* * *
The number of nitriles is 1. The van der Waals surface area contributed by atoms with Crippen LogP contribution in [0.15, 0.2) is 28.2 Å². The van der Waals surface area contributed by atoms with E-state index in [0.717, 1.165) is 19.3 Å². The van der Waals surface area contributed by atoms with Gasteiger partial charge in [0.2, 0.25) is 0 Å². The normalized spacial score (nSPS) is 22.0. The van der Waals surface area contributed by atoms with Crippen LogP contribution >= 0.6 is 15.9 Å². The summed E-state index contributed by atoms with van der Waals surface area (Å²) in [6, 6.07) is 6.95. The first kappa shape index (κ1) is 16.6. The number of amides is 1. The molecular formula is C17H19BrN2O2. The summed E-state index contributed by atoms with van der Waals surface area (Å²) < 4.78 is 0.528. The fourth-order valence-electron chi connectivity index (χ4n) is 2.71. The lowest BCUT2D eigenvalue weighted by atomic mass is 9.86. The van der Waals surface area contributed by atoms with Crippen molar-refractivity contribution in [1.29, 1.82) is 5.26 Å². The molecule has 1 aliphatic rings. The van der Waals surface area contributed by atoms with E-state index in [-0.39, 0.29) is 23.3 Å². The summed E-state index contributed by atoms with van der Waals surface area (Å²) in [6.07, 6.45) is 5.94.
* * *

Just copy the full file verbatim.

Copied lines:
The number of nitriles is 1. The van der Waals surface area contributed by atoms with Crippen LogP contribution in [0.15, 0.2) is 28.2 Å². The van der Waals surface area contributed by atoms with E-state index in [0.717, 1.165) is 19.3 Å². The van der Waals surface area contributed by atoms with Gasteiger partial charge in [0.2, 0.25) is 0 Å². The normalized spacial score (nSPS) is 22.0. The van der Waals surface area contributed by atoms with Crippen LogP contribution >= 0.6 is 15.9 Å². The summed E-state index contributed by atoms with van der Waals surface area (Å²) in [6, 6.07) is 6.95. The first kappa shape index (κ1) is 16.6. The number of amides is 1. The molecular formula is C17H19BrN2O2. The summed E-state index contributed by atoms with van der Waals surface area (Å²) < 4.78 is 0.528. The fourth-order valence-electron chi connectivity index (χ4n) is 2.71. The lowest BCUT2D eigenvalue weighted by atomic mass is 9.86. The van der Waals surface area contributed by atoms with Crippen molar-refractivity contribution in [1.29, 1.82) is 5.26 Å². The molecule has 1 aliphatic rings. The van der Waals surface area contributed by atoms with E-state index in [-0.39, 0.29) is 23.3 Å². The summed E-state index contributed by atoms with van der Waals surface area (Å²) in [6.07, 6.45) is 5.94.